Sogdiana is an historical region of Central Asia currently comprised of Southern Uzbekistan and Western Tajikistan. Her population was Iranian in culture and language even if many aspects still remain enigmatic.
The existence of such a population has been known for a long time, thanks mainly to Chinese sources. But in the beginning of the 20th century some European archaeological missions in Chinese Turkestan (today Xinjiang Uighur Autonomous Province) recovered documents in Sogdian language.
Other documents were discovered in proper Sogdiana at the archaeological sites excavated in the Soviet period and inscriptions appeared along the routes of the so-called Silk Road. Then, scholars realized that three dialects directly linked to ancient Sogdian were still spoken along the Yagnobi River, in Tajikistan.
Sogdiana entered history with the conquest of the region by Persian armies of the Achaemenid Dynasty (559-330 BCE). The inscription of the Emperor Darius I the Great (522-486 BCE) at Bihisutun (dated 6th century BCE) counts Sogdians among the subjects of the kingdom. Sogdiana comprised Khorasmia, Parthia and Aria in the 16th Imperial Satrapy.
After the destruction of the Achaemenids by Alexander the Great (336-323 BCE), Sogdiana was one of the regions which boldly opposed the Macedonians. In the end Alexander subjugated the region and married Roxane, daughter of the local chief Oxyartes. At his death, the Macedonian Empire broke up, and Sogdiana was briefly incorporated in the Greek-Bactrian kingdom soon to become an independent state, constantly submitted to the incursions of nomadic populations.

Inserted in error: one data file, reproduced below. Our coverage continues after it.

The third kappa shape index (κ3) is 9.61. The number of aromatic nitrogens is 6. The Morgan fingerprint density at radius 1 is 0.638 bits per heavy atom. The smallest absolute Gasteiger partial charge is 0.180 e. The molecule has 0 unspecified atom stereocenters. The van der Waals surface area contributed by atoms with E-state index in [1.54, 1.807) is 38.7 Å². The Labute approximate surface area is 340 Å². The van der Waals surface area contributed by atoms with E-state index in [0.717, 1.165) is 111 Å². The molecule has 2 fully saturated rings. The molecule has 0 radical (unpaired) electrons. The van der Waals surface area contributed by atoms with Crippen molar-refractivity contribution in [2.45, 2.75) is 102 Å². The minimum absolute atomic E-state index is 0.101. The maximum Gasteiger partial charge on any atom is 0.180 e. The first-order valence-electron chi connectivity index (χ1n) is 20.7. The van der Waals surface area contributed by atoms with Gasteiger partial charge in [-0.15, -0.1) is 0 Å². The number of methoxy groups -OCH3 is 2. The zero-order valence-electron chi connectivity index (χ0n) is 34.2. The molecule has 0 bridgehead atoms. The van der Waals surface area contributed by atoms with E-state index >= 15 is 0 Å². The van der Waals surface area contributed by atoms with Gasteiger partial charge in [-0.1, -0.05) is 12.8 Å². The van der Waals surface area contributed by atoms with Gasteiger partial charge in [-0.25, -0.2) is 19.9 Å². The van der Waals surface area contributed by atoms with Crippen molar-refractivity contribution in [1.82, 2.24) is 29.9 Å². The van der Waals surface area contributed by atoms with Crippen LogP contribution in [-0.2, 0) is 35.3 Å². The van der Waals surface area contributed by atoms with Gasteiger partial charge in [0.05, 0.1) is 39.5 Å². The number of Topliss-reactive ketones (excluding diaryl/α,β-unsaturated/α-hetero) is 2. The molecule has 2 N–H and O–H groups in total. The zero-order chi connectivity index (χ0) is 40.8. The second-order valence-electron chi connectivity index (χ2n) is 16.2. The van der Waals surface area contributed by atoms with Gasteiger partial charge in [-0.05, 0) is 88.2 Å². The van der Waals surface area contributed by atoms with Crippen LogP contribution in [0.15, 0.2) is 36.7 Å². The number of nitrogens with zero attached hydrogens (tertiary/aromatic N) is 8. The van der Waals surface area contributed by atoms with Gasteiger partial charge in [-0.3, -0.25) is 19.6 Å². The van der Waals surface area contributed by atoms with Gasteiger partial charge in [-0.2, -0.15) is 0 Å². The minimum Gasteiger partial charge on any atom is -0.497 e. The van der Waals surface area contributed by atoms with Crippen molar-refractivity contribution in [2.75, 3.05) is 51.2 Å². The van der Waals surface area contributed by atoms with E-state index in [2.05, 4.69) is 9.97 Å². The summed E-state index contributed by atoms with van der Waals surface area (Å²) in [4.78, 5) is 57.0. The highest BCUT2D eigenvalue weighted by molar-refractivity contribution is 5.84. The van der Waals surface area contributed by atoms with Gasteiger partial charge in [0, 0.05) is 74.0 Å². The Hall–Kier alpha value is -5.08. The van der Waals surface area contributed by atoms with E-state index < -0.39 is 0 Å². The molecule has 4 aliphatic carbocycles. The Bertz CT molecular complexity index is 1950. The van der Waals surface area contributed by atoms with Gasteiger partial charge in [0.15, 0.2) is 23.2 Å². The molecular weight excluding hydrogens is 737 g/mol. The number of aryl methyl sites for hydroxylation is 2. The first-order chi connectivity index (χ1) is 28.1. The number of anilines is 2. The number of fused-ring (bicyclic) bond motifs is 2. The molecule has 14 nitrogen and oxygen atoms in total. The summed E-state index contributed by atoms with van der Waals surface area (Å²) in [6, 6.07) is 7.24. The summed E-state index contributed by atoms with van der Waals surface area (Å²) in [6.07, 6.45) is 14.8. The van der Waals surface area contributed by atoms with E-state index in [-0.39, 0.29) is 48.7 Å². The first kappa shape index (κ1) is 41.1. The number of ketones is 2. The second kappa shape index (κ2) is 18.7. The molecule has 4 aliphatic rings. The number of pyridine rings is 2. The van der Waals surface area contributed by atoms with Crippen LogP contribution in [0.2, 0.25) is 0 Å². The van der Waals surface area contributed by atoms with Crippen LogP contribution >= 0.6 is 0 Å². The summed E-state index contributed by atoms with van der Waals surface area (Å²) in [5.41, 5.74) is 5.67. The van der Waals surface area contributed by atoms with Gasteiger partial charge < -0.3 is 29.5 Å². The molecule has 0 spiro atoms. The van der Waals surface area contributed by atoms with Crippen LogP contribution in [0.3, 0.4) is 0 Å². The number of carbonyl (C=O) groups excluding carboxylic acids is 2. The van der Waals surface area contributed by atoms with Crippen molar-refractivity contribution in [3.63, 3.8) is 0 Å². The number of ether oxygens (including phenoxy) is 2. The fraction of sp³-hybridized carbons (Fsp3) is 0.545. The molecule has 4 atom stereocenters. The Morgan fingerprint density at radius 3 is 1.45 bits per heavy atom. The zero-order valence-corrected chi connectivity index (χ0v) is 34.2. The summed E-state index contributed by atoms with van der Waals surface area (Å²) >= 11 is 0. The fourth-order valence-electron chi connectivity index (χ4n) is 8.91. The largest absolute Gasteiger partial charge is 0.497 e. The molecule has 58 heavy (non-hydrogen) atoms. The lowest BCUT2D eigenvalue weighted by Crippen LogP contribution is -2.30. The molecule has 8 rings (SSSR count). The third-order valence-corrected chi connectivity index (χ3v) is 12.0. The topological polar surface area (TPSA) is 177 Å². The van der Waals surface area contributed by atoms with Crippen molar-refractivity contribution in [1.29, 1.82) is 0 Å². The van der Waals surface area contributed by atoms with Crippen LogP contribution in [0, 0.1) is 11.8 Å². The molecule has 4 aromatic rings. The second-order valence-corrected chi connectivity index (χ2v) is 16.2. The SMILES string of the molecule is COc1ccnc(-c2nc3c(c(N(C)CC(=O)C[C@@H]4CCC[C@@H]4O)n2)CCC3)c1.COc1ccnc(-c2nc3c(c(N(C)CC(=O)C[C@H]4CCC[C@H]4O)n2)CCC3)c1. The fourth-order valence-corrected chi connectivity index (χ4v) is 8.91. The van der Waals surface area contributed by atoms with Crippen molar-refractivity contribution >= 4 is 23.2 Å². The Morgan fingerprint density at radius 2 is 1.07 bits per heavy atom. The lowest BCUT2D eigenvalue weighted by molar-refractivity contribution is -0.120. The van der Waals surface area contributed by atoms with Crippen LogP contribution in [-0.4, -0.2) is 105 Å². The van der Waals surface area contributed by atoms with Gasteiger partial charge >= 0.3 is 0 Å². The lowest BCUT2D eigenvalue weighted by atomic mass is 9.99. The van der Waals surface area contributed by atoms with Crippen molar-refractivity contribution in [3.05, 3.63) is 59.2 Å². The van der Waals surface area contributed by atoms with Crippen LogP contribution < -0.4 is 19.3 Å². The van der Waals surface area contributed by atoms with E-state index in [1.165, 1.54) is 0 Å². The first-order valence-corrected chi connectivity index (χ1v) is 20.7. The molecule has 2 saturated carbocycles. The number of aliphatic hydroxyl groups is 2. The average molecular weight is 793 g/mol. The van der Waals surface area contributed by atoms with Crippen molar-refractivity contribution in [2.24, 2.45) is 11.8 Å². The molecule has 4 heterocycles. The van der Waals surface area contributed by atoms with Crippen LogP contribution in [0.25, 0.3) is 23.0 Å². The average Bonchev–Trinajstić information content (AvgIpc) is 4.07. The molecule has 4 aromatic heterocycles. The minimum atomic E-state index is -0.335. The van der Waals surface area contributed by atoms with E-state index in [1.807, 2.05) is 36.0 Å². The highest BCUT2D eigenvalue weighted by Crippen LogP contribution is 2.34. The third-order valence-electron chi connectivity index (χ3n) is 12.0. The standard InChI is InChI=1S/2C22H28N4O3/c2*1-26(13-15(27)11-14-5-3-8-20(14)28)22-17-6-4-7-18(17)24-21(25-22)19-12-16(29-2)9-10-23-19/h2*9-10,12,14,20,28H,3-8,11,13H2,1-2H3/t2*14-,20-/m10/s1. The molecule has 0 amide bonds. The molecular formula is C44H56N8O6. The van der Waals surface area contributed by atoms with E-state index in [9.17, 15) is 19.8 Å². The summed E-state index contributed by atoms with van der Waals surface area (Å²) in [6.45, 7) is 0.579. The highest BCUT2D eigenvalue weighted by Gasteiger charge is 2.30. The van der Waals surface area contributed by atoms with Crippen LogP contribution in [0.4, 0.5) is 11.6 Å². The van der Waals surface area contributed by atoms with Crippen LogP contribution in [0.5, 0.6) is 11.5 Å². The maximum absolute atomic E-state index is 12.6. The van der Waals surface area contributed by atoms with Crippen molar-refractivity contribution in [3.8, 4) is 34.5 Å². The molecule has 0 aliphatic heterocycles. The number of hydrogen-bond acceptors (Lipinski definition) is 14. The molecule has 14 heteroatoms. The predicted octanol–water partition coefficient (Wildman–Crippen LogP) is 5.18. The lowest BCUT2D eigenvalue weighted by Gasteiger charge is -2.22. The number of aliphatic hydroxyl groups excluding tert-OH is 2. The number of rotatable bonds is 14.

As a consequence of an intense period of migrations, Central Asia and Northern India passed under the control of the enigmatic Kushans (circa 50 BCE250 CE), a dynasty originating from today's Gansu region in Western China, which adopted the Iranian language of Bactria written with the Greek alphabet, and which protected Buddhism.
The common opinion among scholars is that Sogdiana was not conquered by the Kushans but their influence was very strong, especially in art and coinage. In the period between 250 and 270 CE the Sassanids of Persia (224-642 CE) destroyed the Kushan Empire, occupied Bactria and rendered Sogdiana tributary. The Sassanids were then defeated by the Hephtalites (mid. 5th mid. 6th century CE), another nomadic population that killed the Persian Emperor Peroz (459-484 CE) and took Sogdiana.
But in the period c between 563-568 CE an alliance between the Persian Emperor Khosrow I (531-579 CE) and the Qaghan of the Western Turks Istemi (circa 553-576 CE) completely destroyed the Hephtalite kingdom. The two allies shared the dominions of the common enemy, the Sassanids took Bactria and the Turks gained Sogdiana.
Under the Turkish rule Sogdiana was practically independent. In fact the Qaghan used the Sogdians as diplomats and their language was a sort of "lingua franca" along the Silk Road. Byzantine chronicles record that in 568 CE a Turk-Sogdian delegation lead by a certain Maniakh reached Constantinople in order to obtain permission to trade and, eventually, to form an anti-Persian alliance.
Sogdian colonies were widespread in the whole of Central Asia and large Sogdian trade communities lived even in the Chinese capital Chang'an. Their presence is recorded also in Sri Lanka and along the maritime trade routes which linked India to Canton (Southern China). In the Museum of Bangkok, for example, Buddhist reliefs testify the presence of Sogdian donors bringing gifts to the Buddha.